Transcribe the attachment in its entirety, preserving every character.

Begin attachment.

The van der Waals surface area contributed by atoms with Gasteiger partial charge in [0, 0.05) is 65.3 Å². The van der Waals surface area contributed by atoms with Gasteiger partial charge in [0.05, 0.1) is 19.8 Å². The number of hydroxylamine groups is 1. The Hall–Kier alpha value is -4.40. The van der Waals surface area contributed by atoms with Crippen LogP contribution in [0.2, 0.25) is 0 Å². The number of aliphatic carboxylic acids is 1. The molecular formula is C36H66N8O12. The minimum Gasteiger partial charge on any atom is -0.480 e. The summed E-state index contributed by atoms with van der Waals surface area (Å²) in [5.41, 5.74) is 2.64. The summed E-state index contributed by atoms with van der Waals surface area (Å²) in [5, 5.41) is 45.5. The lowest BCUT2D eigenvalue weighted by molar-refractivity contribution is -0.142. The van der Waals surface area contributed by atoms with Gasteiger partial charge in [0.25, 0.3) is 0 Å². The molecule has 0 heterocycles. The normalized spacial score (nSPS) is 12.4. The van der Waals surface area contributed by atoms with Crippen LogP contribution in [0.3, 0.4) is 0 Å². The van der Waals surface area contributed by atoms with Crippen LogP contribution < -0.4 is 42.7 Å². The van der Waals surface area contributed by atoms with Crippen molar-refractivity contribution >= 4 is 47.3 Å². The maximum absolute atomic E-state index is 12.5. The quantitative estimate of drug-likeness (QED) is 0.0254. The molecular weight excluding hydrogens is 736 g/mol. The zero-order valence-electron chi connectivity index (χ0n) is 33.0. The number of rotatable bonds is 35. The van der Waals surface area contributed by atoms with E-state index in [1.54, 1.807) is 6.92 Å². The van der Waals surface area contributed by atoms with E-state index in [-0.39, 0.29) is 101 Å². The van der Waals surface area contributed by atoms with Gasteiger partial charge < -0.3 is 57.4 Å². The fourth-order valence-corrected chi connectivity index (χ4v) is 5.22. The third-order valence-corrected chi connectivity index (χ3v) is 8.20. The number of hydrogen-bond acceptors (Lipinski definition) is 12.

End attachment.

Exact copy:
The van der Waals surface area contributed by atoms with Gasteiger partial charge in [0, 0.05) is 65.3 Å². The van der Waals surface area contributed by atoms with Gasteiger partial charge in [0.05, 0.1) is 19.8 Å². The number of hydroxylamine groups is 1. The Hall–Kier alpha value is -4.40. The van der Waals surface area contributed by atoms with Crippen LogP contribution in [0.2, 0.25) is 0 Å². The number of aliphatic carboxylic acids is 1. The molecular formula is C36H66N8O12. The minimum Gasteiger partial charge on any atom is -0.480 e. The summed E-state index contributed by atoms with van der Waals surface area (Å²) in [5.41, 5.74) is 2.64. The summed E-state index contributed by atoms with van der Waals surface area (Å²) in [5, 5.41) is 45.5. The lowest BCUT2D eigenvalue weighted by molar-refractivity contribution is -0.142. The van der Waals surface area contributed by atoms with Gasteiger partial charge in [0.25, 0.3) is 0 Å². The molecule has 0 heterocycles. The normalized spacial score (nSPS) is 12.4. The van der Waals surface area contributed by atoms with Crippen LogP contribution in [0.3, 0.4) is 0 Å². The van der Waals surface area contributed by atoms with Crippen LogP contribution < -0.4 is 42.7 Å². The van der Waals surface area contributed by atoms with Crippen molar-refractivity contribution >= 4 is 47.3 Å². The maximum absolute atomic E-state index is 12.5. The quantitative estimate of drug-likeness (QED) is 0.0254. The molecular weight excluding hydrogens is 736 g/mol. The zero-order valence-electron chi connectivity index (χ0n) is 33.0. The number of rotatable bonds is 35. The van der Waals surface area contributed by atoms with E-state index in [1.54, 1.807) is 6.92 Å². The van der Waals surface area contributed by atoms with E-state index in [-0.39, 0.29) is 101 Å². The van der Waals surface area contributed by atoms with Gasteiger partial charge < -0.3 is 57.4 Å². The fourth-order valence-corrected chi connectivity index (χ4v) is 5.22. The third-order valence-corrected chi connectivity index (χ3v) is 8.20. The number of hydrogen-bond acceptors (Lipinski definition) is 12.